Absinthe is a distilled, highly alcoholic, anise-flavored spirit derived from herbs including the flowers and leaves of the medicinal plant Artemisia absinthium, also called wormwood. Although it is sometimes incorrectly called a liqueur, absinthe does not contain added sugar and is therefore classified as a liquor. Absinthe originated in Switzerland as an elixir, but is more well-known for its popularity in late 19th and early 20th century France, particularly among Parisian artists and writers whose romantic associations with the drink still linger in popular culture. In its heyday the most popular brand of absinthe worldwide was Pernod Fils. At the height of this popularity, absinthe was portrayed as a dangerously addictive, psychoactive drug; the chemical thujone was blamed for most of its deleterious effects. By 1915 it was banned in a number of European countries and the United States. Modern evidence shows it to be no more dangerous or psychoactive than ordinary alcohol. A modern-day absinthe revival began in the 1990s, as countries in the European Union began to reauthorize its manufacture and sale.


Selected person

Joseph Schlitz, the founder of Schlitz Breweries
Joseph Schlitz
B. May 15,1831 – d. May 7,1875

Joseph Schlitz was a German entrepreneur who made his fortune in the brewing industry.

A native of Mainz, Germany, Schlitz emigrated to the U.S. in 1850. In 1856 he assumed management of the Krug Brewery in Milwaukee, Wisconsin. In 1858 he married Krug's widow and changed the name of the company to the Joseph Schlitz Brewing Company. He became more successful after the Great Chicago Fire of 1871, when he donated hundreds of barrels of beer as part of the relief effort. Many of Chicago's breweries that had burned were never to reopen; Schlitz established a distribution point there and acquired a large portion of the Chicago market.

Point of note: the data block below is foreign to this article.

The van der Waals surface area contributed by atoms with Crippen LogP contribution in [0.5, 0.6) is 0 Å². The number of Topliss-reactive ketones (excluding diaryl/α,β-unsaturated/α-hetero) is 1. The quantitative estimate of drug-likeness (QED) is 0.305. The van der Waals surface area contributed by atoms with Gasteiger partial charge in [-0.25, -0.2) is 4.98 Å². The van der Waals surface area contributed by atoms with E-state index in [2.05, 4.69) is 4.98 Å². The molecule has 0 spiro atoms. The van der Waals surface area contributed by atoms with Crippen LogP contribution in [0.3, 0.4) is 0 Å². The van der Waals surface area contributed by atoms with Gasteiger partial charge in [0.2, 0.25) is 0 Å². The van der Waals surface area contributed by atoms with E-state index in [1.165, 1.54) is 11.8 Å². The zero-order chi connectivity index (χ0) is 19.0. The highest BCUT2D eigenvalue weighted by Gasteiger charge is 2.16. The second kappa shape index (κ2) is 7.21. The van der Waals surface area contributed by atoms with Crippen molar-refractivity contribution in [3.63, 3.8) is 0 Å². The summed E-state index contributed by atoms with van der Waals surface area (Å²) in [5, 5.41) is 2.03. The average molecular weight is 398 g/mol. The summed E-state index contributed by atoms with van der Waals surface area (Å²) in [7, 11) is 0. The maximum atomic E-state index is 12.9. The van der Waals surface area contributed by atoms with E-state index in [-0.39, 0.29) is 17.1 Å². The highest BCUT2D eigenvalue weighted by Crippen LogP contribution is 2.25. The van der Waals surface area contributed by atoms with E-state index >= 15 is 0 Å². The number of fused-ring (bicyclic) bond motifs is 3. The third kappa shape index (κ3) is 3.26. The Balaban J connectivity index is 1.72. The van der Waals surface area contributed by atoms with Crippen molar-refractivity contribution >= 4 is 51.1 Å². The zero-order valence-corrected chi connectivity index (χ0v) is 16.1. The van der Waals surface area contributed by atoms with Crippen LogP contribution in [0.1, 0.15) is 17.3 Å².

Selected ingredient

Blackstrap molasses
Molasses is a thick by-product from the processing of the sugar beet or sugar cane into sugar. (In some parts of the US, molasses also refers to syrup.) The word molasses comes from the Portuguese word melaço, which comes from "meli", the Greek word for "honey". The quality of molasses depends on the maturity of the sugar cane or beet, the amount of sugar extracted, and the method of extraction. Sweet Sorghum syrup is known as molasses in some parts of the U.S., though it is not true molasses.
More selected ingredients... Used in Rum Read more...


Drink news

Selected quote

And malt does more than Milton can
     To justify God's ways to man.
— A. E. Housman
A Shropshire Lad LXII. Terence, this is stupid stuff


Did you know...

Absinthe
...that Absinthe, which contains distillates of wormwood, was illegal in the United States until 2007?
Other "Did you know" facts... Read more...

Selected picture

A cocktail featuring the three gems of alcohol, diamond (gin), ruby (vermouth), and emerald (chartreuse)
Credit: Chris Palmer

A Bijou cocktail featuring the three "gems" of alcohol, diamond (gin), ruby (vermouth), and emerald (chartreuse)

More selected pictures... Read more...


Things you can do


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Categories

Category puzzle

The following entries are categories relating to drinks:


Drink lists

Topics related to Beverages

The following are topics relating to drinks:

General topics: Bartending  • Bottling • Refrigeration
Alcoholic beverages: Beer • Brandy • Brewing • Caffeinated alcoholic drinks • Cocktails • Distillation • Fermentation • Liqueur • Proof • Schnapps • Vodka • Whiskey • Wine
Soft Drinks: Carbonation • Coffee • Cola • Juice • Root beer • Soda water • Lithia water • Steeping • Tea